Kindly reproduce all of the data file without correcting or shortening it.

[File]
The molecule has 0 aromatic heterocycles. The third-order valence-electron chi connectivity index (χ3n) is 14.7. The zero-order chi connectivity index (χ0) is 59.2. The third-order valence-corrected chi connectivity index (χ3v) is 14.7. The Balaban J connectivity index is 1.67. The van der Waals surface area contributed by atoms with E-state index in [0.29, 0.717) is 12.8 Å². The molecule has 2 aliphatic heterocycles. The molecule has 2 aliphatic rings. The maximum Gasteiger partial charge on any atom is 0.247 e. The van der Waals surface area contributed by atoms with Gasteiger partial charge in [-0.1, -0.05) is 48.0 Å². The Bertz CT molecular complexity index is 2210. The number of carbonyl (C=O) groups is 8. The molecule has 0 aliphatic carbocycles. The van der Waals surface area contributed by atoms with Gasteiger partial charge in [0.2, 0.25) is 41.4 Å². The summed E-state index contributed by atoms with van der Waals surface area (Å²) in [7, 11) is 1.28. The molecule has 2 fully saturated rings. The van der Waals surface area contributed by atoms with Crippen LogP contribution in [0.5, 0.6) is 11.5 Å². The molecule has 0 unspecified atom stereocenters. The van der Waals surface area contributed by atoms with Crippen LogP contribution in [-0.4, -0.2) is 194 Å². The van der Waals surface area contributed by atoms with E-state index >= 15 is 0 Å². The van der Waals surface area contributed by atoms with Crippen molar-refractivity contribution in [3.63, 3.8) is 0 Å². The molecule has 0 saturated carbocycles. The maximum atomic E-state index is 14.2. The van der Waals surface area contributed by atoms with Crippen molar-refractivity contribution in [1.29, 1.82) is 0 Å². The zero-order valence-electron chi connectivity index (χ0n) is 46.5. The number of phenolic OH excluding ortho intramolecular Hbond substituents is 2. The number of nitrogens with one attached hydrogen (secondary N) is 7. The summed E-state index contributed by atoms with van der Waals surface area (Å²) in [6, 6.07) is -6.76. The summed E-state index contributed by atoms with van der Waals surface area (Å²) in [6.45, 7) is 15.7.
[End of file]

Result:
The molecule has 0 aromatic heterocycles. The third-order valence-electron chi connectivity index (χ3n) is 14.7. The zero-order chi connectivity index (χ0) is 59.2. The third-order valence-corrected chi connectivity index (χ3v) is 14.7. The Balaban J connectivity index is 1.67. The van der Waals surface area contributed by atoms with E-state index in [0.29, 0.717) is 12.8 Å². The molecule has 2 aliphatic heterocycles. The molecule has 2 aliphatic rings. The maximum Gasteiger partial charge on any atom is 0.247 e. The van der Waals surface area contributed by atoms with Gasteiger partial charge in [-0.1, -0.05) is 48.0 Å². The Bertz CT molecular complexity index is 2210. The number of carbonyl (C=O) groups is 8. The molecule has 0 aliphatic carbocycles. The van der Waals surface area contributed by atoms with Gasteiger partial charge in [0.2, 0.25) is 41.4 Å². The summed E-state index contributed by atoms with van der Waals surface area (Å²) in [7, 11) is 1.28. The molecule has 2 fully saturated rings. The van der Waals surface area contributed by atoms with Crippen LogP contribution in [0.5, 0.6) is 11.5 Å². The molecule has 0 unspecified atom stereocenters. The van der Waals surface area contributed by atoms with Crippen LogP contribution in [-0.4, -0.2) is 194 Å². The van der Waals surface area contributed by atoms with E-state index >= 15 is 0 Å². The van der Waals surface area contributed by atoms with Crippen molar-refractivity contribution in [3.63, 3.8) is 0 Å². The molecule has 0 saturated carbocycles. The maximum atomic E-state index is 14.2. The van der Waals surface area contributed by atoms with Crippen molar-refractivity contribution in [1.29, 1.82) is 0 Å². The zero-order valence-electron chi connectivity index (χ0n) is 46.5. The number of phenolic OH excluding ortho intramolecular Hbond substituents is 2. The number of nitrogens with one attached hydrogen (secondary N) is 7. The summed E-state index contributed by atoms with van der Waals surface area (Å²) in [6, 6.07) is -6.76. The summed E-state index contributed by atoms with van der Waals surface area (Å²) in [6.45, 7) is 15.7.